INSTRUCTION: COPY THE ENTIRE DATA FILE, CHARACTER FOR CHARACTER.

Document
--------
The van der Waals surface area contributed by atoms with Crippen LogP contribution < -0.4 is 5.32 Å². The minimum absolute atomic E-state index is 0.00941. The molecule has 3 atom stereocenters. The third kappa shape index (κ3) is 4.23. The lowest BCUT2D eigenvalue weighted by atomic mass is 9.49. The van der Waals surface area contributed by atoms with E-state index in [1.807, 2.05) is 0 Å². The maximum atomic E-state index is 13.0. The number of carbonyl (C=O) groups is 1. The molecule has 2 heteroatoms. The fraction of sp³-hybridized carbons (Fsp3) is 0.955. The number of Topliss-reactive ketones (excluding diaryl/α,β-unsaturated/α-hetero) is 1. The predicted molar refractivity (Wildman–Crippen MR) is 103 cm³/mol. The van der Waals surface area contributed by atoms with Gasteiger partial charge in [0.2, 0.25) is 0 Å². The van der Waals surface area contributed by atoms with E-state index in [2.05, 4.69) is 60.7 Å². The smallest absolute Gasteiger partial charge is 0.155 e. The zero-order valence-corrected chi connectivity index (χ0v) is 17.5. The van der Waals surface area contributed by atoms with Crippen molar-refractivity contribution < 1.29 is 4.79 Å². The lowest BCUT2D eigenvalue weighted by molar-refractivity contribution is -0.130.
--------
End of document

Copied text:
The van der Waals surface area contributed by atoms with Crippen LogP contribution < -0.4 is 5.32 Å². The minimum absolute atomic E-state index is 0.00941. The molecule has 3 atom stereocenters. The third kappa shape index (κ3) is 4.23. The lowest BCUT2D eigenvalue weighted by atomic mass is 9.49. The van der Waals surface area contributed by atoms with E-state index in [1.807, 2.05) is 0 Å². The maximum atomic E-state index is 13.0. The number of carbonyl (C=O) groups is 1. The molecule has 2 heteroatoms. The fraction of sp³-hybridized carbons (Fsp3) is 0.955. The number of Topliss-reactive ketones (excluding diaryl/α,β-unsaturated/α-hetero) is 1. The predicted molar refractivity (Wildman–Crippen MR) is 103 cm³/mol. The van der Waals surface area contributed by atoms with Gasteiger partial charge in [0.2, 0.25) is 0 Å². The van der Waals surface area contributed by atoms with E-state index in [2.05, 4.69) is 60.7 Å². The smallest absolute Gasteiger partial charge is 0.155 e. The zero-order valence-corrected chi connectivity index (χ0v) is 17.5. The van der Waals surface area contributed by atoms with Crippen molar-refractivity contribution < 1.29 is 4.79 Å². The lowest BCUT2D eigenvalue weighted by molar-refractivity contribution is -0.130.